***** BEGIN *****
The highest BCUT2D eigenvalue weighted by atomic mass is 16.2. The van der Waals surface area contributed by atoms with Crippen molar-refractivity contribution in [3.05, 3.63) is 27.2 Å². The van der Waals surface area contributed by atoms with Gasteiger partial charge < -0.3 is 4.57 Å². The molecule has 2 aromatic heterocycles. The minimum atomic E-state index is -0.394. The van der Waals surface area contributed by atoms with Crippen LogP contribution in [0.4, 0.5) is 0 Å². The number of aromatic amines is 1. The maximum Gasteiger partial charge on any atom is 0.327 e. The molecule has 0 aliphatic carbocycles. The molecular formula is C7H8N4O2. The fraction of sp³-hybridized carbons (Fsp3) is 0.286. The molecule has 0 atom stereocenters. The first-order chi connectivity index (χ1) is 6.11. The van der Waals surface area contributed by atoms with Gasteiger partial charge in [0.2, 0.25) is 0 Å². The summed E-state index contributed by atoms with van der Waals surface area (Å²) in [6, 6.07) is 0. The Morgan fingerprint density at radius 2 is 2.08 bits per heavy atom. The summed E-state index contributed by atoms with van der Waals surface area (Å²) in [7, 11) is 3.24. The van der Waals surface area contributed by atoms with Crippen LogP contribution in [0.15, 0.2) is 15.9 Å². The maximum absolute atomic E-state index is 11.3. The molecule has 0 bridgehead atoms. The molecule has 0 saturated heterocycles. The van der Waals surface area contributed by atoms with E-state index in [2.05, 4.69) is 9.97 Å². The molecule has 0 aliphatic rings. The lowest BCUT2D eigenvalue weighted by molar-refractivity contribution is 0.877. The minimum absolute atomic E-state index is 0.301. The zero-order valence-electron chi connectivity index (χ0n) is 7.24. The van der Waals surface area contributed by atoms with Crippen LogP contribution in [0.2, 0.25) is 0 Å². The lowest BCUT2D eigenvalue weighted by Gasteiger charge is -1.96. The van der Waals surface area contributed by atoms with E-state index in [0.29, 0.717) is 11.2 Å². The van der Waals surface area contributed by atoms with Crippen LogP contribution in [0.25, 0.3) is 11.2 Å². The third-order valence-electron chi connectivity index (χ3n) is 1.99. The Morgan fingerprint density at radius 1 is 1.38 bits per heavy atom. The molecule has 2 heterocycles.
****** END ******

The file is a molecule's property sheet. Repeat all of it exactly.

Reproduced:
The highest BCUT2D eigenvalue weighted by atomic mass is 16.2. The van der Waals surface area contributed by atoms with Crippen molar-refractivity contribution in [3.05, 3.63) is 27.2 Å². The van der Waals surface area contributed by atoms with Gasteiger partial charge < -0.3 is 4.57 Å². The molecule has 2 aromatic heterocycles. The minimum atomic E-state index is -0.394. The van der Waals surface area contributed by atoms with Crippen LogP contribution in [0.4, 0.5) is 0 Å². The number of aromatic amines is 1. The maximum Gasteiger partial charge on any atom is 0.327 e. The molecule has 0 aliphatic carbocycles. The molecular formula is C7H8N4O2. The fraction of sp³-hybridized carbons (Fsp3) is 0.286. The molecule has 0 atom stereocenters. The first-order chi connectivity index (χ1) is 6.11. The van der Waals surface area contributed by atoms with Gasteiger partial charge in [0.2, 0.25) is 0 Å². The summed E-state index contributed by atoms with van der Waals surface area (Å²) in [6, 6.07) is 0. The Morgan fingerprint density at radius 2 is 2.08 bits per heavy atom. The summed E-state index contributed by atoms with van der Waals surface area (Å²) in [7, 11) is 3.24. The van der Waals surface area contributed by atoms with Crippen LogP contribution in [0.15, 0.2) is 15.9 Å². The maximum absolute atomic E-state index is 11.3. The molecule has 0 bridgehead atoms. The molecule has 0 saturated heterocycles. The van der Waals surface area contributed by atoms with E-state index in [2.05, 4.69) is 9.97 Å². The molecule has 0 aliphatic rings. The lowest BCUT2D eigenvalue weighted by molar-refractivity contribution is 0.877. The minimum absolute atomic E-state index is 0.301. The zero-order valence-electron chi connectivity index (χ0n) is 7.24. The van der Waals surface area contributed by atoms with Crippen LogP contribution in [0.2, 0.25) is 0 Å². The lowest BCUT2D eigenvalue weighted by Gasteiger charge is -1.96. The van der Waals surface area contributed by atoms with E-state index in [0.29, 0.717) is 11.2 Å². The van der Waals surface area contributed by atoms with Crippen LogP contribution in [0.25, 0.3) is 11.2 Å². The third-order valence-electron chi connectivity index (χ3n) is 1.99. The Morgan fingerprint density at radius 1 is 1.38 bits per heavy atom. The molecule has 2 heterocycles.